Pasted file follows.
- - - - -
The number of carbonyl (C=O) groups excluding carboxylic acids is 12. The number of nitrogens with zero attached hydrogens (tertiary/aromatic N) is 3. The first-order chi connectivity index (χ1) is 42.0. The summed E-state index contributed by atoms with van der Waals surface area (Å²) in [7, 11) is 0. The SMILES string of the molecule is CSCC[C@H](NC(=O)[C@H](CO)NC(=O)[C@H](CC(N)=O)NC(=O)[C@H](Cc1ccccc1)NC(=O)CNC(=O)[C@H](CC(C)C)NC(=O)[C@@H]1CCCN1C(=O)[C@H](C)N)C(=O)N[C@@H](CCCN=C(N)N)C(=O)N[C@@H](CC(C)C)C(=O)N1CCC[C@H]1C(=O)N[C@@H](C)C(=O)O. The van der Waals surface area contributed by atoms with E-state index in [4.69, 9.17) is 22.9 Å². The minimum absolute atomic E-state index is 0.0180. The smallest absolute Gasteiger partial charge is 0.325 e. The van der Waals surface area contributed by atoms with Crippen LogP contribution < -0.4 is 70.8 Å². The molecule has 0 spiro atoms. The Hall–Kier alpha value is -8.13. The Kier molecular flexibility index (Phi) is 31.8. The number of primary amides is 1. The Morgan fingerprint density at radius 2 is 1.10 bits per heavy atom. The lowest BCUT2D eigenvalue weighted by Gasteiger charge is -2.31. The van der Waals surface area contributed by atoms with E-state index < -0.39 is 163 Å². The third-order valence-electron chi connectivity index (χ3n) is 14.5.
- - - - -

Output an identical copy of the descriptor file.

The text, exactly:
The number of carbonyl (C=O) groups excluding carboxylic acids is 12. The number of nitrogens with zero attached hydrogens (tertiary/aromatic N) is 3. The first-order chi connectivity index (χ1) is 42.0. The summed E-state index contributed by atoms with van der Waals surface area (Å²) in [7, 11) is 0. The SMILES string of the molecule is CSCC[C@H](NC(=O)[C@H](CO)NC(=O)[C@H](CC(N)=O)NC(=O)[C@H](Cc1ccccc1)NC(=O)CNC(=O)[C@H](CC(C)C)NC(=O)[C@@H]1CCCN1C(=O)[C@H](C)N)C(=O)N[C@@H](CCCN=C(N)N)C(=O)N[C@@H](CC(C)C)C(=O)N1CCC[C@H]1C(=O)N[C@@H](C)C(=O)O. The van der Waals surface area contributed by atoms with E-state index in [4.69, 9.17) is 22.9 Å². The minimum absolute atomic E-state index is 0.0180. The smallest absolute Gasteiger partial charge is 0.325 e. The van der Waals surface area contributed by atoms with Crippen LogP contribution < -0.4 is 70.8 Å². The molecule has 0 spiro atoms. The Hall–Kier alpha value is -8.13. The Kier molecular flexibility index (Phi) is 31.8. The number of primary amides is 1. The Morgan fingerprint density at radius 2 is 1.10 bits per heavy atom. The lowest BCUT2D eigenvalue weighted by Gasteiger charge is -2.31. The van der Waals surface area contributed by atoms with E-state index < -0.39 is 163 Å². The third-order valence-electron chi connectivity index (χ3n) is 14.5.